‘At the End of the Ninth Year’ is a short story by the American writer Ray Bradbury (1920-2012). Unlike some of the other tales collected in his 1996 collection Quicker Than the Eye, it is not a fantasy story – there is no supernatural element – but nor it is out-and-out science fiction.
However, it contains some science fact, so it’s worth considering here, since any Ray Bradbury story, however slight, offers something for consideration and analysis. ‘At the End of the Ninth Year’ was published in American Way in January 1995.
First, here’s a quick summary of the story. Sheila and Tomasino have been married for nine years. On the day of their nine-year anniversary, Sheila announces at breakfast that she is no longer the same woman he married. She explains that every nine years (so she had learnt as a child) the human body completely replenishes and changes itself, so that not a single part of it is the same as it was nine years ago.
Sheila, then, is – quite literally, at the molecular level – no longer the woman Tomasino married (something he rushes to agree with, sardonically).
She announces that she is going to go away and leave. He protests, and ends up sending her up to her room, like a naughty little girl. But then he decides to reason with her in order to save their marriage. He points out to her that, if she is not the same person who got married nine years ago, then neither is he: his blood, bone, hair, and so on have also changed so that not one cell remains from the day of their marriage.
He then proposes that they give themselves new names to celebrate their new identities. They are no longer Tommy and Sheila, but Frank and Mercy. ‘Mercy’ agrees to this, and they go back down to have breakfast together, with Sheila/Mercy suggesting they have champagne to mark the occasion.
‘At the End of the Ninth Year’ is, as this summary suggests, a slight little tale, which is almost closer to an old-fashioned joke than it is a full-blown short story. The scientific thinking which Sheila recalls from her childhood is not entirely accurate – different parts of the body rejuvenate and get replaced over different lengths of time – although bones, for example, are pretty much completely altered at the molecular level every ten years.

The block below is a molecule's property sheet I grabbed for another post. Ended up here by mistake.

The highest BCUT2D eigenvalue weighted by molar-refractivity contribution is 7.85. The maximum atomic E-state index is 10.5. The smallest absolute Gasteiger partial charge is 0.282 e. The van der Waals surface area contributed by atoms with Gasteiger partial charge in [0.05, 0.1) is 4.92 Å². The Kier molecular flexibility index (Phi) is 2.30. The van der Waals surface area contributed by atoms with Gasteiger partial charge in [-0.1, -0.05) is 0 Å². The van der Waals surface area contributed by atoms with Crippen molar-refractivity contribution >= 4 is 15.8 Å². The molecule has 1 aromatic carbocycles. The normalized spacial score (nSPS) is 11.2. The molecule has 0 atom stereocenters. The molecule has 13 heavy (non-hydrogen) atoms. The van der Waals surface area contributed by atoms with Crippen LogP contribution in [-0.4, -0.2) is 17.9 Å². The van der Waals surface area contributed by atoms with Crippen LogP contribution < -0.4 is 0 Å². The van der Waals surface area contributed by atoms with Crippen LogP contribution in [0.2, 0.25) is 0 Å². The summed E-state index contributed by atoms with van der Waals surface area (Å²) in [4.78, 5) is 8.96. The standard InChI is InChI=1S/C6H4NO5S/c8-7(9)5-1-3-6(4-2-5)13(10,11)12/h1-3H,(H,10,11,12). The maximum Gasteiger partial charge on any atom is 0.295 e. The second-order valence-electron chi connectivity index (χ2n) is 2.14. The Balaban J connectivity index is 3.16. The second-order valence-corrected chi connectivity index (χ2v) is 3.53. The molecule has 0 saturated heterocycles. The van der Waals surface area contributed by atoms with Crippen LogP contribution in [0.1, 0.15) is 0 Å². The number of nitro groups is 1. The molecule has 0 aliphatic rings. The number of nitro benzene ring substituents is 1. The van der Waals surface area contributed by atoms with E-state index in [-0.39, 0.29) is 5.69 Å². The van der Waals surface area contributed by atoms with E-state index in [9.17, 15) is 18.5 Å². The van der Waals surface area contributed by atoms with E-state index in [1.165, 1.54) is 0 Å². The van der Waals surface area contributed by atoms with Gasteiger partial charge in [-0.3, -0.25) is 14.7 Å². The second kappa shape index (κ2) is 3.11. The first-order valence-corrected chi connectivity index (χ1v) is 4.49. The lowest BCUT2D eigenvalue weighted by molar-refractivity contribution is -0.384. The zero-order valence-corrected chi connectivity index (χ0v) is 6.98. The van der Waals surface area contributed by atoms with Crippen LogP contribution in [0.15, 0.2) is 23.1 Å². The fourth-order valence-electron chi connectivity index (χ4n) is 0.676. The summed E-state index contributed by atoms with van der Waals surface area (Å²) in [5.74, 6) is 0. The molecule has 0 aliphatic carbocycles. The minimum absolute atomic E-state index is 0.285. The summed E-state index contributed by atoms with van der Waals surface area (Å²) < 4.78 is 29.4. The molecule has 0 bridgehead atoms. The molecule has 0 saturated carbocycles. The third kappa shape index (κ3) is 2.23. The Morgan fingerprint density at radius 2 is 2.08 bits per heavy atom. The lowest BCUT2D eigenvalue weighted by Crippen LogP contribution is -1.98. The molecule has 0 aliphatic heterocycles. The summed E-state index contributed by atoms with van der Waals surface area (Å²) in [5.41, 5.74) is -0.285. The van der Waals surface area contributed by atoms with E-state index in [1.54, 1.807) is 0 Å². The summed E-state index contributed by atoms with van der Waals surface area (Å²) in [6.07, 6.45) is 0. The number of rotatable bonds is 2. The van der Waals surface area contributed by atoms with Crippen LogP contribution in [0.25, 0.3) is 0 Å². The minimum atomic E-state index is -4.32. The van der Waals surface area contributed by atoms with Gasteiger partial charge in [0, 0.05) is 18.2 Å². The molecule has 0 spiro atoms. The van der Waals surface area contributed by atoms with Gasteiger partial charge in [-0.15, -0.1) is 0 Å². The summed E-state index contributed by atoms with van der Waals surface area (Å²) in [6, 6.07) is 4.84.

This scientific titbit is the basis from which Bradbury weaves a fairly familiar (and familial) tale, involving a variation on the ‘seven-year itch’ in a fairly typical American marriage. What Sheila really wants, is a psychological or emotional change, to match the physical transformation she has undergone in the nine years since she said ‘I do’. Through adopting and throwing back at her the scientific basis underpinning her yearning for change, Tomasino is able to save the marriage and to give Sheila the change she needs, simply by telling her that they will adopt different names and make an effort to recapture the heady excitement of the early years of their wedded life together.
The names he chooses for them, of course, are significant: it is only through being frank with her about what needs to happen to save their marriage that she will show mercy to him and agree to give their marriage another shot. ‘At the End of the Ninth Year’ may be a light, and even a slight, piece of fiction, but every detail is there for a reason, as we’d expect with a Ray Bradbury story.